Saturday, April 1, 2017

Texas-New Mexico Vacation: Day 7 - More Carlsbad Caverns

The day that I was most excited, and nervous about, had arrived.

We had done the self-guided tour of Carlsbad Caverns the day before, but my blog friend Shiroi had encouraged me to consider taking a guided tour of the cave as well. So, a few weeks ago, after talking it over with Kai and my wife, we decided to reserve a spot on the Lower Cave tour.

This tour takes a very small group down to a deeper part of the cave than we went to on our own. This area of the cave is not open to the general public; it is open only to those on the limited guided tours which are given only four times a week. The areas of the cave it goes to are mostly unlit, with the primary lighting being the headlamps on the helmets that are provided to you. It was exciting to think of this adventure, but very nerve-wracking as well. There were several ways this could go wrong.

The tour would start with a descent down sixty feet of knotted rope and ladders. Would Kai freak out?

The tour was three hours long, and this is a boy who can get restless after an hour if he is not interested. Would he start to get agitated?

We met our tour group at the visitor center where the rangers leading the tour handed out our helmets and gloves, and went through the rules. They asked each of us to give our name, tell everyone where we are from, and to say what we are passionate about. I was nervous about how Kai would handle his introduction. He sometimes gets agitated when asked to speak about something he doesn't want to.

But when his turn came, he loudly and clearly gave his name and our hometown, and said that he was passionate about exploring the cave. His old speech therapist, Alyson, would have been very proud. I just breathed a sigh of relief.

At the end of the introductions, the lead ranger, Katie, asked if everyone was here because they wanted to be here and not because someone like their parents forced them to be there. She seemed to be looking right at Kai when she said that, and I again sighed with relief when Kai confirmed that he wanted to be there.

And then it was time to start the tour.

We went down the elevator to the area of the Big Room where we visited the day before. From there we took a short walk to the place where we would descend into the Lower Cave. We would start by walking backward while hanging on to a knotted rope for support.

Kai did just fine. He later said said he was a bit nervous, but he didn't show it at the time.

Following the rope, we descended down three ladders. The rangers instructed us to go one at a time, calling out "On Ladder 1", "Off Ladder 1", "On Ladder 2" and so on so the next person could know when to get onto the ladder.

Again, Kai did well, both in managing the ladders and in calling out his progress as instructed.

I was starting to relax and enjoy the experience.

It was very cool to be in this secluded part of the cave with only 9 other visitors and the two rangers.

The darkness made the beauty of the cave stand out even more when our headlamps shined the light on it.

As we walked around, the rangers gave a lot of information about the cave.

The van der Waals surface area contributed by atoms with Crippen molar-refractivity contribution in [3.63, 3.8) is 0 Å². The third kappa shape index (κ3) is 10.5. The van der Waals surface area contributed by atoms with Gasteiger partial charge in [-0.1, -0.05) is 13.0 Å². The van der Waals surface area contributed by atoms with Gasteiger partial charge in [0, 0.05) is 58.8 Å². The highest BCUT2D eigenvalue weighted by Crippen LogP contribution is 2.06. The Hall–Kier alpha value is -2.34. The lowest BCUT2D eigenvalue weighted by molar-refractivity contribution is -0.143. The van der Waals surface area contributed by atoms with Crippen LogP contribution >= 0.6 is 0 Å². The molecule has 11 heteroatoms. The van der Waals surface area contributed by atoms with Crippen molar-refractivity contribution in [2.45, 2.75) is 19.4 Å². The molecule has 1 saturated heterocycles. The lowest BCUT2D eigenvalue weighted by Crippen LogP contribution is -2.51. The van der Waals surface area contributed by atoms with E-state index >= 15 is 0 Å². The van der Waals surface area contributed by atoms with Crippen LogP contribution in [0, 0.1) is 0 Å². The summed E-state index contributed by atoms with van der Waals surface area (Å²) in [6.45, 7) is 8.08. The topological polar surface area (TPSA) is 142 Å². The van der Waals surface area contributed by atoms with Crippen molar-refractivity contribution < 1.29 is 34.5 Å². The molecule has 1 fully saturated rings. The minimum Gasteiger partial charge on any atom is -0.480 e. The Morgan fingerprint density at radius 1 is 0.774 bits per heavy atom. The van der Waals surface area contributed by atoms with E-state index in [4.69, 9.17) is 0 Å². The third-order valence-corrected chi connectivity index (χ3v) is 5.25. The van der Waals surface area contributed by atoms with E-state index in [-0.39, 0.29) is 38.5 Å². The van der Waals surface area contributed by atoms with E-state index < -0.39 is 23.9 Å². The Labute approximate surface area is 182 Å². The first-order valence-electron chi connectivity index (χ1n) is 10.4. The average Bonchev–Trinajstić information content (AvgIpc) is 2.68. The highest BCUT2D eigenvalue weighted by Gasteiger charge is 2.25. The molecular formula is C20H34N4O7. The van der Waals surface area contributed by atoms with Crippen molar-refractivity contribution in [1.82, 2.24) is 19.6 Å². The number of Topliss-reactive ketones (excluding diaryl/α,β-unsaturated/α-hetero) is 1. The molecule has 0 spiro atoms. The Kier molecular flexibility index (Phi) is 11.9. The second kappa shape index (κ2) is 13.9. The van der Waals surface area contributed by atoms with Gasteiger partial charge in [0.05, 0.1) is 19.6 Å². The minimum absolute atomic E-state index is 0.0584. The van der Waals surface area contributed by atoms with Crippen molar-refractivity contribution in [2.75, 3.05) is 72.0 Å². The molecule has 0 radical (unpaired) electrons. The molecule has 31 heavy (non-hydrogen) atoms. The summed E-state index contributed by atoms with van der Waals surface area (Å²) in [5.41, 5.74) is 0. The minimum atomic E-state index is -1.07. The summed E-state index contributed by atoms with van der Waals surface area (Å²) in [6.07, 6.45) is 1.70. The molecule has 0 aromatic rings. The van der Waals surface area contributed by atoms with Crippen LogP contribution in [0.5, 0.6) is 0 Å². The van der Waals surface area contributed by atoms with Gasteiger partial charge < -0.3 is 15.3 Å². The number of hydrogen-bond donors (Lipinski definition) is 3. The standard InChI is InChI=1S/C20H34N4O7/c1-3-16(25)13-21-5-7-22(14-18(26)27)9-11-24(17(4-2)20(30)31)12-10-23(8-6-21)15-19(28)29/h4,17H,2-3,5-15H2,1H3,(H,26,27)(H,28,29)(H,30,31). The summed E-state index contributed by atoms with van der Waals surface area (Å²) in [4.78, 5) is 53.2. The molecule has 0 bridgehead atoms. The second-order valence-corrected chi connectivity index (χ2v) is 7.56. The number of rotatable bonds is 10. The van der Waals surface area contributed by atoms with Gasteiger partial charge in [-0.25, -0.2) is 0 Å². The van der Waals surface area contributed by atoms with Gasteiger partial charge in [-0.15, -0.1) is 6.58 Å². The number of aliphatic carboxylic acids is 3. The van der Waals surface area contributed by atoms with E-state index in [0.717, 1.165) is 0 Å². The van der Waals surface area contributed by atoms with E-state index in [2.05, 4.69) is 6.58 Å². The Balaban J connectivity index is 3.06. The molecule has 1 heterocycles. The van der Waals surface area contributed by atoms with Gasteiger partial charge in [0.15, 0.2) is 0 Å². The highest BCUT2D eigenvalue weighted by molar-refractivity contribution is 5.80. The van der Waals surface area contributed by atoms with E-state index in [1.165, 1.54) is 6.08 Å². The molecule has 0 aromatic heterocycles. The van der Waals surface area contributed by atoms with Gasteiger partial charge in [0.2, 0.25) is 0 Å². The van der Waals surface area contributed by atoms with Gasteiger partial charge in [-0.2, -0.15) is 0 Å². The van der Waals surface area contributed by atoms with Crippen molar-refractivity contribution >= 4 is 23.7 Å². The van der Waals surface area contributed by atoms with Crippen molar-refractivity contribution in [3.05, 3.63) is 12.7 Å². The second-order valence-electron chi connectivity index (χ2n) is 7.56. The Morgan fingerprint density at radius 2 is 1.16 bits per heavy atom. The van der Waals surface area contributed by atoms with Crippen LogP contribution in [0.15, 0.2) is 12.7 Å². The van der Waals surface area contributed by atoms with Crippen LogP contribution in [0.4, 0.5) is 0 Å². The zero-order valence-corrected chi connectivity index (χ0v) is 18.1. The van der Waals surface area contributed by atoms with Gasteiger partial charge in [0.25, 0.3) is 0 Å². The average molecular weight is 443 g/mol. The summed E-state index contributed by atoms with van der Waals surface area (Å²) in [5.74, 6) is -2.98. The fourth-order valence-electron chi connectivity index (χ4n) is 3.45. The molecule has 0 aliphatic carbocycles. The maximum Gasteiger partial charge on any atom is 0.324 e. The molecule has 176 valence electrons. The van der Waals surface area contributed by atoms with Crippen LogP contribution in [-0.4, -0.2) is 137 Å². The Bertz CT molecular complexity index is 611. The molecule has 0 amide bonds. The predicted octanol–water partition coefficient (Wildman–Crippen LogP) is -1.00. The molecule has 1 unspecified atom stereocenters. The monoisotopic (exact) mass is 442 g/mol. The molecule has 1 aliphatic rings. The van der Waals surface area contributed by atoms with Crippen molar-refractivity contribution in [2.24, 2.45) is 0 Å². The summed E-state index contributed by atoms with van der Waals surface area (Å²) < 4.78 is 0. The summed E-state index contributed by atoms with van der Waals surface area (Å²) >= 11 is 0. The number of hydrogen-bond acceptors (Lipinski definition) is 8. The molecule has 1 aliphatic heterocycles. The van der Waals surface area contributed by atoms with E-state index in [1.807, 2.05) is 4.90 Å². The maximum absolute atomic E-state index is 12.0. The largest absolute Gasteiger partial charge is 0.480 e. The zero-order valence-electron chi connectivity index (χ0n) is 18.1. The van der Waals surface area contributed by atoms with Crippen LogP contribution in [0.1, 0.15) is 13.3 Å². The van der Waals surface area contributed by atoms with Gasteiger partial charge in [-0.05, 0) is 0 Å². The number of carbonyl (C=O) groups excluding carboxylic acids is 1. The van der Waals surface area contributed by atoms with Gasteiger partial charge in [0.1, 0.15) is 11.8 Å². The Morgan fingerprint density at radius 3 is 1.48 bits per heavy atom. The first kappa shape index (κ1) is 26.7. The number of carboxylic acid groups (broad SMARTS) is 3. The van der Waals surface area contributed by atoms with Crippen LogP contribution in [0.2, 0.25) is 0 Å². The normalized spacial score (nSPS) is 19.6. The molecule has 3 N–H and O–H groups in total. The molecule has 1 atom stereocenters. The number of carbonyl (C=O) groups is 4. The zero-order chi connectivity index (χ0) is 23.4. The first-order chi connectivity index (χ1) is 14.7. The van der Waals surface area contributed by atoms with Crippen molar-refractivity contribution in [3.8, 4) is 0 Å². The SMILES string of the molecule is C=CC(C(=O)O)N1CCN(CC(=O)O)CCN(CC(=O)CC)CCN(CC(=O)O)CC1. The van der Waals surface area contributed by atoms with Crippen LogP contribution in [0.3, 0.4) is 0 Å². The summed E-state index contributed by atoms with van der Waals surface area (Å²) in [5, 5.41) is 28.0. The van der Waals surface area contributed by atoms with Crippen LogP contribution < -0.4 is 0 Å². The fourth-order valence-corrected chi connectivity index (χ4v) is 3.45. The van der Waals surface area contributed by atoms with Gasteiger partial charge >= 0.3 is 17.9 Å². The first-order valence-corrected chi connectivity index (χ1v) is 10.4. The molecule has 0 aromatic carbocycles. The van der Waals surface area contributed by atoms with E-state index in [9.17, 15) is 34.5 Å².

In the following photo, she is showing a bat that became preserved forever in the stalagmite.

There was one place where the ranger had each of us walk individually through a long, narrow passage.

Here's what that passage looked like as I was walking through it.

At the end of the passage, we sat with our headlamps out, waiting in the darkness until each of us walked through one by one. When all of us had come through, we sat in total darkness while Katie, the lead guide, sang a song she had written about the cave. The acoustics of the cave accentuated her beautiful voice. When she finished her song, she lit a candle and read a poem. It was a perfect way to contemplate the beauty of the place and the moment.

From there, we had the option of crawling out of that passage, and everyone chose to do that versus taking a path where you could walk.

This tour was a huge highlight of our trip. Kai had handled it magnificently, and I was very proud of him.

There was still the matter of getting out of the Lower Cave. We had to go out the way we came in. First, we had to climb up the ladders.

And then walk up with the knotted rope.

We asked someone to take a photo of the three of us. Those of you on our holiday card list will likely be seeing this photo again.

After leaving the cave, we drove to Roswell, New Mexico. Roswell is most famous for the Roswell Incident, where a flying saucer was spotted about 70 years ago. We visited the UFO museum there which had numerous newspaper articles that tell the story, and make a case for UFOs existing.

We finished our day with one last swim. The air temperature was only about 50 degrees so my wife went straight for the hot tub, but Kai and I went into the heated pool.

For dinner, we had barbecue one last time. The ribs weren't as good as Terry Black's in Austin, but the brisket was as tasty as at any of the places in Texas.

All in all, a very good day!


  1. What an adventure! Glad it all went so well....makes for great memories!

    1. Yes, really great memories. Love it when things turn out as well as you could possibly hope.

  2. Perfect. Now you can say that you had truly seen the caverns. Kai will long remember them because of the effort expended.

    I will always remember the difference between stalactites and stalagmites. A female tour guide had once told us that, "As the tights go down...the mights go up". :)

    Sorry :)

    1. Haha, I'll always remember the difference now. :)

      Shiroi, thanks for your suggestion to do a guided tour. It definitely added to the experience and the memories we have from it will be treasured forever.


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